A love letter to Oasis


When news broke the other week that Oasis, the high-street women’s fashion retailer, was permanently closing its doors for business, I felt sad.

I felt sad for the 2,000+ jobs that have been lost as a result of the closure of that business, and its sister fashion label Warehouse, and for the knock-on effects that it will have for so many people. But I also felt sad because Oasis stood for something different in the market. The brand represented a form of modern femininity that is largely missing from the high street. Theirs isn’t the sexualised, politicised, androgynised interpretation of female fashion. It’s a warm, inclusive and vibrant take on it. The Oasis woman doesn’t sulk in the corner trying to look edgy. She doesn’t need to. She’s knows her self-worth, is truly confident – and she’s a genuinely positive female role model.

Oasis’ autumn and winter campaigns of 2019.

Word on the street is that Boohoo, the fast-fashion behemoth, and owner of BoohooMan, PrettyLittleThing and NastyGirl, was on the shortlist of potential buyers. Turns out they’ve got cash to spend and are reporting rising profits during the pandemic. Their business models were always different: Boohoo is an online retailer with none of the fixed overhead costs that a bricks and mortar business like Oasis carried. They were founded as a digital business and have a slick social presence with over 6.5M Instagram followers and a feed full of fit young things in the kind of sexy, pouty poses that the Internet loves. Meanwhile Oasis had invested heavily in high street boutiques over recent years, making a point of its local community presence and trying to expand its retail footprint by bringing its “little house of Oasis” format to market towns like Farnham. 

The retail sector was in pain before the pandemic hit. 2019 was the worst year ever for the sector on record. And I don’t think anyone believes the high street will ever look quite the same as it did when we all entered lockdown. The positive takeout is that the COVID-19 crisis has presented incredible opportunities for digital businesses; businesses like Boohoo whose entrepreneurial leaders have found new ways to encourage consumers to spend. But at the same time, another fallout of the pandemic is the loss of a brand that genuinely celebrated women. A brand with a positive purpose that represented an escape from the dominant codes of the category. A brand that told a different story, valuing style and substance over sexualisation.

Oasis’ brand line was “Lovely does it.” It first launched in a campaign last year featuring Nadiya Hussain, Kara Tointon and Katie Piper, women who embodied a supercharged kind of lovely; aspirational and inspirational women who are so much more than clothes-rails for pretty dresses.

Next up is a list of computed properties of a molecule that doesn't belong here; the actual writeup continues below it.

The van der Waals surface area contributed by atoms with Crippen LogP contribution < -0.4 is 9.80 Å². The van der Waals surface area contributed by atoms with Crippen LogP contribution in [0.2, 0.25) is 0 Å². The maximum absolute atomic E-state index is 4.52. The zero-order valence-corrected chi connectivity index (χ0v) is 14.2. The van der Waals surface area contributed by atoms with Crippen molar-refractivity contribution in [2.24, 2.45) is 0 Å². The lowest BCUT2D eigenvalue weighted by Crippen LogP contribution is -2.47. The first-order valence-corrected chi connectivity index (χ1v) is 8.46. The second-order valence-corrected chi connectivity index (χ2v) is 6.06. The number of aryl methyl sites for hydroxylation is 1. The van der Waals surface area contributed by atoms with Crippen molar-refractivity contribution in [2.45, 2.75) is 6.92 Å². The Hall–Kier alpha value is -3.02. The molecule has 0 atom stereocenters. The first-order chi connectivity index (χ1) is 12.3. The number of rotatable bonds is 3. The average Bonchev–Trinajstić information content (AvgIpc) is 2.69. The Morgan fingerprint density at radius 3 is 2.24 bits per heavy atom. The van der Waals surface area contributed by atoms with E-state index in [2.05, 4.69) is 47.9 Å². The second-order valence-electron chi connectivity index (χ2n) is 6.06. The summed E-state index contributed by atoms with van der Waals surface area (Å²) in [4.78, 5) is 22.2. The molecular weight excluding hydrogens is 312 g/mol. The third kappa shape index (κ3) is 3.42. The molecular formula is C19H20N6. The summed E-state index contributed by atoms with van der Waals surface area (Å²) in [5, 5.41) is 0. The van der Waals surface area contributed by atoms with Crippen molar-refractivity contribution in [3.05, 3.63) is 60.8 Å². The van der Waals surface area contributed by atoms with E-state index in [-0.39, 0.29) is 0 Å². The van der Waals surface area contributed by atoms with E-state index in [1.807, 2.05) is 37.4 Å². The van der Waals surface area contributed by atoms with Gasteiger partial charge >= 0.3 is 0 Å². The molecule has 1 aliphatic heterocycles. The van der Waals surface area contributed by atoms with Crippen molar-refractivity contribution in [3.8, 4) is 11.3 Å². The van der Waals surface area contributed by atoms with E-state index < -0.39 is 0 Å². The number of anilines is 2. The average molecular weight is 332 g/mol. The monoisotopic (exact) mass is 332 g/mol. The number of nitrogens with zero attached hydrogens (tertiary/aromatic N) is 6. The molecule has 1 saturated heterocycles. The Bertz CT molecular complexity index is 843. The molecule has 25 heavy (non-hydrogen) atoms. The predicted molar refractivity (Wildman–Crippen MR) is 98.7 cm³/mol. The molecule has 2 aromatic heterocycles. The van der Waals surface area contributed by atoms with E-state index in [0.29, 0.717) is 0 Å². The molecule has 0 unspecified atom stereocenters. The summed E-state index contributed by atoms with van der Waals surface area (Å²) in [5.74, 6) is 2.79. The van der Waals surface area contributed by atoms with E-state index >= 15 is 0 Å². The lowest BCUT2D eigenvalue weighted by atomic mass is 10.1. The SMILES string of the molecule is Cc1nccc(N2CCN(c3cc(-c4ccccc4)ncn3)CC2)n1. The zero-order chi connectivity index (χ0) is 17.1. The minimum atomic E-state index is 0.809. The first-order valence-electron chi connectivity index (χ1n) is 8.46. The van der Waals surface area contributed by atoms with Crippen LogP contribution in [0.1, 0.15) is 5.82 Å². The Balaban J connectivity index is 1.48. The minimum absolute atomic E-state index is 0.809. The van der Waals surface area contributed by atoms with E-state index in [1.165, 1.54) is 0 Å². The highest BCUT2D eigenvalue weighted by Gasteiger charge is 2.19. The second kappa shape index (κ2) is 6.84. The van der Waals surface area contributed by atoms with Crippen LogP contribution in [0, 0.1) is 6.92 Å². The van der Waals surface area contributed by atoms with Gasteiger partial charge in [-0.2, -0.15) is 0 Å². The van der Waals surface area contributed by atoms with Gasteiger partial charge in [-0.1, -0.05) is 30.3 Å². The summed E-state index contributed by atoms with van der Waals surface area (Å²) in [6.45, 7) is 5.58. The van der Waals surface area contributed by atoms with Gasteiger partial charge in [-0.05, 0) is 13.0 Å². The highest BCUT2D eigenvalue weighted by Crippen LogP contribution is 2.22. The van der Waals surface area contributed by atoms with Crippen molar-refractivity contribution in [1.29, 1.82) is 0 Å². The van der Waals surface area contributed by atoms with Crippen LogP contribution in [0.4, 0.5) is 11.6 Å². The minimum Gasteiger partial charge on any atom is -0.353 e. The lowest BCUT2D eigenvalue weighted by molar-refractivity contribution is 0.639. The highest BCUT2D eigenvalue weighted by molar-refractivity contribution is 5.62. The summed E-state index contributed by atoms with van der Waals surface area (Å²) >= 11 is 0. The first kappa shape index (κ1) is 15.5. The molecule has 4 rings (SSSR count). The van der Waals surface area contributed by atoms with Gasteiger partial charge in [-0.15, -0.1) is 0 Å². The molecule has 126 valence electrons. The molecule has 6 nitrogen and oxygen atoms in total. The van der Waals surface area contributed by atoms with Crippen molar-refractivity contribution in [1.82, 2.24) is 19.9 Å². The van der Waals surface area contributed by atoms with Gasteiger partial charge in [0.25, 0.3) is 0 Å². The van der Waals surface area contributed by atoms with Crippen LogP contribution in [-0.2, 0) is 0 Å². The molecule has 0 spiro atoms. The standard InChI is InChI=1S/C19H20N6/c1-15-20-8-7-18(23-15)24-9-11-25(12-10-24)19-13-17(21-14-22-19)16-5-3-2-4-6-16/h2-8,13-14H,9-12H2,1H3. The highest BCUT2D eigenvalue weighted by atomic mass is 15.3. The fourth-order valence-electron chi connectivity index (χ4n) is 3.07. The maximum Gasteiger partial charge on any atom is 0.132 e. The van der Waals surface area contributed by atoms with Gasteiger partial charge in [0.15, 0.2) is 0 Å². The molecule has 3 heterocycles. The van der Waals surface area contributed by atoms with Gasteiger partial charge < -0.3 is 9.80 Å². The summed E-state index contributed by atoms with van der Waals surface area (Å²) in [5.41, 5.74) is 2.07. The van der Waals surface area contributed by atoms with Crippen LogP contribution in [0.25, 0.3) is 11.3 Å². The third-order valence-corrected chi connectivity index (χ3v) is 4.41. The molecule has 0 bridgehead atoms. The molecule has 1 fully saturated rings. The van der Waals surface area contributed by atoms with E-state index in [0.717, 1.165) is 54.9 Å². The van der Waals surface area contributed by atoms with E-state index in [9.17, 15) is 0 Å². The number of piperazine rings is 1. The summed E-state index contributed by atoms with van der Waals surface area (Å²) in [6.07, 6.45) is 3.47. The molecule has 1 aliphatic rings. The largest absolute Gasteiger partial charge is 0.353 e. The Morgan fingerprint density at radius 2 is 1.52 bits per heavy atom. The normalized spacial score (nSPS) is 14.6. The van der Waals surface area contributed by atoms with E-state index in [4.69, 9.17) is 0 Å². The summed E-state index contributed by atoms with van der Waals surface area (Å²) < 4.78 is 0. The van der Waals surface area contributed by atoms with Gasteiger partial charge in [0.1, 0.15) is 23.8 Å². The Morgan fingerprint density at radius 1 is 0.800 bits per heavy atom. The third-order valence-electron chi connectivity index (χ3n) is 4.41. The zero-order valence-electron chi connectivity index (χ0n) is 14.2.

Oasis' SS19 campaign featured Nadiya Hussain, Kara Tointon and Katie Piper as brand ambassadors, highlighting each woman's impressive accomplishments and interests. Later campaigns featured Frankie Bridge, mother, singer and mental health ambassador.

The campaign was followed up by a partnership announcement: Oasis would sponsor England’s national netball team, the Vitality Roses, making them the first female high-street fashion brand to partner with a sports body. The campaign that followed, hailed a “total joy” by Glamour Magazine, featured captain Ama Agbeze, Jade Clarke and Eboni Usoro-Brown and introduced us to those women’s accomplishments, on and off the court. It ran in the London Underground, too, next to ads by brands like Missguided that, around the same time, was airing a TV ad that the Advertising Standards Authority would later ban for its use of offensive imagery that objectified women.

These campaigns for Oasis and Missguided came out around the same time last year. According to Missguided, their intention was to show “empowering, confident women.”

The people at Oasis knew their audience. They talked about her, a lot. They respected her and admired her and were in awe of her loveliness. They were clear on their brand and what they stood for, and they felt passionately that there was an entire generation of young women who shared their vision of what it means to be modern, feminine and stylish.

I’m sad for all of these reasons. I’m sad for the good people I knew who worked for Oasis, and for the hole in the high street their closure will create. But most of all, for the loss of a brand that stood for style and substance - a brand that our daughters will never know.

Aileen Madden, Deputy Managing Director